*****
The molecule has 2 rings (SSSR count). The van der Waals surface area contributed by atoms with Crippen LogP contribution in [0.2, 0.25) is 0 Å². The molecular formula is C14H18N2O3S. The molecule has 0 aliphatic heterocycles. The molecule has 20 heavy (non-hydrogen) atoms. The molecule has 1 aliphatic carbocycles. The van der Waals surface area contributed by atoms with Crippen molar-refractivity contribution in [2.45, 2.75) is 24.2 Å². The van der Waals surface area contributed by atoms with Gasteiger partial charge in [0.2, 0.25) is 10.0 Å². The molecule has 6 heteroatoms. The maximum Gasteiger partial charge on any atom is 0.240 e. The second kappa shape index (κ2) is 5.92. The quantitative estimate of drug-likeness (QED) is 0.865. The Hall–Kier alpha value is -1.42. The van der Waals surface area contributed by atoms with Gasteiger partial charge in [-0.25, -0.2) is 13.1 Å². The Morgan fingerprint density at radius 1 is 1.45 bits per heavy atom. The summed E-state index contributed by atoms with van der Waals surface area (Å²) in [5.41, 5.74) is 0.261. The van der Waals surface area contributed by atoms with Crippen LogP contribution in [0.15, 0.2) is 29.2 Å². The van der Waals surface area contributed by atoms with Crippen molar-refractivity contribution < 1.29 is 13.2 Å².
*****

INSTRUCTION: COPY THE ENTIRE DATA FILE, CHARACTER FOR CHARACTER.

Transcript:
The molecule has 2 rings (SSSR count). The van der Waals surface area contributed by atoms with Crippen LogP contribution in [0.2, 0.25) is 0 Å². The molecular formula is C14H18N2O3S. The molecule has 0 aliphatic heterocycles. The molecule has 20 heavy (non-hydrogen) atoms. The molecule has 1 aliphatic carbocycles. The van der Waals surface area contributed by atoms with Crippen molar-refractivity contribution in [2.45, 2.75) is 24.2 Å². The van der Waals surface area contributed by atoms with Gasteiger partial charge in [0.2, 0.25) is 10.0 Å². The molecule has 6 heteroatoms. The maximum Gasteiger partial charge on any atom is 0.240 e. The second kappa shape index (κ2) is 5.92. The quantitative estimate of drug-likeness (QED) is 0.865. The Hall–Kier alpha value is -1.42. The van der Waals surface area contributed by atoms with Gasteiger partial charge in [-0.25, -0.2) is 13.1 Å². The Morgan fingerprint density at radius 1 is 1.45 bits per heavy atom. The summed E-state index contributed by atoms with van der Waals surface area (Å²) in [5.41, 5.74) is 0.261. The van der Waals surface area contributed by atoms with Crippen LogP contribution in [0.15, 0.2) is 29.2 Å². The van der Waals surface area contributed by atoms with Crippen molar-refractivity contribution < 1.29 is 13.2 Å².